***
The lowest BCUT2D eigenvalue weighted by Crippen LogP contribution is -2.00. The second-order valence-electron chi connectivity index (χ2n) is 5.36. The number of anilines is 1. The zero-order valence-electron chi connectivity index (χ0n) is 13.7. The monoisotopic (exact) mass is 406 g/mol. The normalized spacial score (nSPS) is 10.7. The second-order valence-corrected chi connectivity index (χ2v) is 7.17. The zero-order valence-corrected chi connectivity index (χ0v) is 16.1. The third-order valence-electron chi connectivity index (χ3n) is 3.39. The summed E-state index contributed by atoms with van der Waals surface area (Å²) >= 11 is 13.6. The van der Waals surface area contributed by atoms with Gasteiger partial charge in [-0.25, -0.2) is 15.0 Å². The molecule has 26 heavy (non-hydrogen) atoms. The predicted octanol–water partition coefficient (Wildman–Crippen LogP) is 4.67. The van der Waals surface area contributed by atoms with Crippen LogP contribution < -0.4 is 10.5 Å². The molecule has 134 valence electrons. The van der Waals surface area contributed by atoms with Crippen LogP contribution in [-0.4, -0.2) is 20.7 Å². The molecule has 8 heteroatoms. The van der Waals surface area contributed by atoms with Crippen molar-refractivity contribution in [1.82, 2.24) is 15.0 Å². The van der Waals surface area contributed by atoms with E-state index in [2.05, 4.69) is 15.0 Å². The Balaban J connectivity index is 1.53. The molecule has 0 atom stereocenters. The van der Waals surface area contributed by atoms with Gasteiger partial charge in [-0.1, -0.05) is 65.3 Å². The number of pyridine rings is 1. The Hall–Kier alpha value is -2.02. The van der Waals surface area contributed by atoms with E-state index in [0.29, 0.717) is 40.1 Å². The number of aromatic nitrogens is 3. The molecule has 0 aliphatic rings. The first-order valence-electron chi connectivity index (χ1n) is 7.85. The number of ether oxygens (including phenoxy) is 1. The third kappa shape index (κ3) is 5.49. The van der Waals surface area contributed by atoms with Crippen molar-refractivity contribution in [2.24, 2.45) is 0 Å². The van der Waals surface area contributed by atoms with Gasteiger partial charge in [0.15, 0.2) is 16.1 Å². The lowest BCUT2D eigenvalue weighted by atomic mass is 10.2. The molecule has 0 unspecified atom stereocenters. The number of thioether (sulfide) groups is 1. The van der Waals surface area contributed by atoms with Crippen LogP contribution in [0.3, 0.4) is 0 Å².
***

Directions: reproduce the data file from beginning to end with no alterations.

The lowest BCUT2D eigenvalue weighted by Crippen LogP contribution is -2.00. The second-order valence-electron chi connectivity index (χ2n) is 5.36. The number of anilines is 1. The zero-order valence-electron chi connectivity index (χ0n) is 13.7. The monoisotopic (exact) mass is 406 g/mol. The normalized spacial score (nSPS) is 10.7. The second-order valence-corrected chi connectivity index (χ2v) is 7.17. The zero-order valence-corrected chi connectivity index (χ0v) is 16.1. The third-order valence-electron chi connectivity index (χ3n) is 3.39. The summed E-state index contributed by atoms with van der Waals surface area (Å²) >= 11 is 13.6. The van der Waals surface area contributed by atoms with Gasteiger partial charge in [-0.25, -0.2) is 15.0 Å². The molecule has 26 heavy (non-hydrogen) atoms. The predicted octanol–water partition coefficient (Wildman–Crippen LogP) is 4.67. The van der Waals surface area contributed by atoms with Crippen LogP contribution < -0.4 is 10.5 Å². The molecule has 134 valence electrons. The van der Waals surface area contributed by atoms with Crippen LogP contribution in [-0.4, -0.2) is 20.7 Å². The molecule has 8 heteroatoms. The van der Waals surface area contributed by atoms with Crippen molar-refractivity contribution in [1.82, 2.24) is 15.0 Å². The van der Waals surface area contributed by atoms with E-state index in [2.05, 4.69) is 15.0 Å². The Balaban J connectivity index is 1.53. The molecule has 0 atom stereocenters. The van der Waals surface area contributed by atoms with Gasteiger partial charge in [-0.1, -0.05) is 65.3 Å². The number of pyridine rings is 1. The Hall–Kier alpha value is -2.02. The van der Waals surface area contributed by atoms with E-state index in [0.29, 0.717) is 40.1 Å². The number of aromatic nitrogens is 3. The molecule has 0 aliphatic rings. The first-order valence-electron chi connectivity index (χ1n) is 7.85. The number of ether oxygens (including phenoxy) is 1. The third kappa shape index (κ3) is 5.49. The van der Waals surface area contributed by atoms with Crippen molar-refractivity contribution in [2.24, 2.45) is 0 Å². The van der Waals surface area contributed by atoms with Gasteiger partial charge in [0.15, 0.2) is 16.1 Å². The lowest BCUT2D eigenvalue weighted by atomic mass is 10.2. The molecule has 0 unspecified atom stereocenters. The number of thioether (sulfide) groups is 1. The van der Waals surface area contributed by atoms with Crippen LogP contribution in [0.3, 0.4) is 0 Å².